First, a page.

There are also protective factors in the environment. One is this sense of bonding, emotional closeness, being part of, a social group. Being cared for by someone and caring about someone.

[267] Finally, healthy beliefs and clear standards for behavior-which exists within the groups that young people become bonded to within the larger society- turn out to be very important protective factors.

And so, when I read the research, and when I hear about resiliency as the silver bullet, the single protective factor that will solve our problems, I become concerned, because I believe that there are multiple protective factors that are important and that that individual characteristic of resiliency is one important among them but not the only one.

[277] This is an issue of the norms and standards of society and it has very little to do with the individual characteristic of resiliency.(2x)

There are young people who don't care about the norms and standards in our society, there are young people growing up with no sense of commitment to school. And they don't care if the school has a clear no drug use policy. They don't feel bonded to school.

[285] Creating the conditions that promote bonding is the second key essential thing we must do in prevention. We have identified three key protective factors. This is very similar to what Bonnie is advocating when she talks about a resiliency based approach. (1) Opportunities for active involvement are the first protective characteristics that must be present if we want people to become bonded to a group.

(2) The second characteristic that needs to be present is skills to be successful in achieving and meeting the opportunities that are provided.

(3) [The third thing that needs to be present:] a consistent system for recognition and reinforcement of skillful performance.

[296] I would suggest to you that these are particularly important when youngsters don't come into the world with the special advantage of a resilient temperament. (3x) When they don't come into the world with the special advantage of high intelligence. It may be more difficult for the child who doesn't have an easy sociability and high intelligence to develop the skills and to recognize opportunities as opportunities and therefore to become bonded in the classroom of a teacher who doesn't teach well.

[303] And so I would again submit to you that it is essential that we not focus simply on instilling characteristics within individuals (4x); but that we ensure that the social groups that socialize young people in this society-families, school classrooms, peer groups, groups in the community, and ultimately our communities themselves-create the conditions that promote bonding and both healthy beliefs and clear standards for behavior.

[309] I ask you not to simply take my word for this, I ask you to look at the empirical results of research that my partner and I been doing since 1981. Youngsters entering the classroom were assigned to the project group; or served as controls, and received no intervention. [By the end of the project, there were three conditions: (1) a group of children and families who received a full six years of intervention; (2) a group only intervened with during fifth and sixth grade of elementary school, and (3) the control group which received no interventions. For the two experimental groups half of the children were living below poverty levels.]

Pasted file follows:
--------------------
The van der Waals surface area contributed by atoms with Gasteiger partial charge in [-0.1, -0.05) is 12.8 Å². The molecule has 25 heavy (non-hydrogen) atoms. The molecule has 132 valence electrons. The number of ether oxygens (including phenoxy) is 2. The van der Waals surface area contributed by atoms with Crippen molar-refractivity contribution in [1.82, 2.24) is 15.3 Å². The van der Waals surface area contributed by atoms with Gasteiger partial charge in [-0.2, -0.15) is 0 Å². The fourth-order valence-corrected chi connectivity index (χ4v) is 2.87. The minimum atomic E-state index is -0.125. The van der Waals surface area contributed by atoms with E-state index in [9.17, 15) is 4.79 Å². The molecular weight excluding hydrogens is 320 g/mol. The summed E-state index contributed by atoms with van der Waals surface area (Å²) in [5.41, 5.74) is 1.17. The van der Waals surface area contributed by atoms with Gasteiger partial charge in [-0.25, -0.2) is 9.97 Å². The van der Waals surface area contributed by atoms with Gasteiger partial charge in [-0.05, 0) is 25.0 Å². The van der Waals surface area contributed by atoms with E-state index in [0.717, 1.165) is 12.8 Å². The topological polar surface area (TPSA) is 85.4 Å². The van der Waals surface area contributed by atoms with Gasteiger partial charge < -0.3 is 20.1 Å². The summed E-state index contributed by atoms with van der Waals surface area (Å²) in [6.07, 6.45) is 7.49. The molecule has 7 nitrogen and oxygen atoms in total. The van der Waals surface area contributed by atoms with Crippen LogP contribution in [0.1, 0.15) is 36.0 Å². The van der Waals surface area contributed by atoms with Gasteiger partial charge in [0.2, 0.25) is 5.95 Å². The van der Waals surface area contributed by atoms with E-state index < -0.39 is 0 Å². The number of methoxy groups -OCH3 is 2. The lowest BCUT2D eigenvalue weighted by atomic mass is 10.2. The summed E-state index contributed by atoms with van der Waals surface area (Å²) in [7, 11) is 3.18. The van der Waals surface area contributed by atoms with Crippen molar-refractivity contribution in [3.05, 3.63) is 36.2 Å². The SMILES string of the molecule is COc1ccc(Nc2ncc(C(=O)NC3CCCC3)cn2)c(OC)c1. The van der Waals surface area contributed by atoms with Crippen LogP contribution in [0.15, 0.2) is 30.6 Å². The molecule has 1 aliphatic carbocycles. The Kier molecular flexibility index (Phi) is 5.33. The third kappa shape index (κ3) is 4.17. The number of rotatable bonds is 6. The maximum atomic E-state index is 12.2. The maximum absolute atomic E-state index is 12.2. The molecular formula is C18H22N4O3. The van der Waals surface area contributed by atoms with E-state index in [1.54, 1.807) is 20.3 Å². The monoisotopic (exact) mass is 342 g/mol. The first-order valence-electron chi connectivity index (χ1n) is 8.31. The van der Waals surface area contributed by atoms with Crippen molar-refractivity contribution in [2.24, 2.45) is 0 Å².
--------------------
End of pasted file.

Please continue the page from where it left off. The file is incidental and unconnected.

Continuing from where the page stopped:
[318] Reducing risk by enhancing protection, it's only two things to do at the same time. I don't think it is too hard for us to do.

We know poverty puts young people at risk, whether we want to say it or not, it does!

[322] I want to show you what the results were for children who were progressing normally-some were dropouts at that time, etc. There were three conditions: a control group that go not services from the project other than the regular Seattle School experience; a group that go the intervention late in their school careers, that is, only in the fifth and sixth grade; and the full intervention condition that got it for the entire six years of elementary school. And what I can tell you today with confidence is that prevention that seeks to reduce risk factors and enhance protective factors was successful in reducing school problem behaviors of suspension and expulsion from school, in increasing bonding to school, that is attachment and commitment to education and increasing academic achievement for all students in that project six years after the intervention had ended.

[334] In addition we found that although there were not significant effects on health and behavior problems for children from high income families, among that half of the sample that came from low income families, there were significant reductions in the proportion of those who had ever been delinquent in their lifetime: 76% of the control group vs. 54% of the fully treated prevention panel. [There were also significant reductions in the proportion of those who had ever been arrested (32% to 14%) and those who had ever been in a juvenile facility (24% to 10%. Other findings: lower sexual activity and lower rates of drug use in the last year)]

[343] These are outcome data; these are not ideas these are results.

Reducing risk and enhancing protective factors has been shown to be effective in 39 prevention research studies reviewed by the Institute of Medicine at the National Academy of Science, in the book called Reducing Risks For Mental Disorders.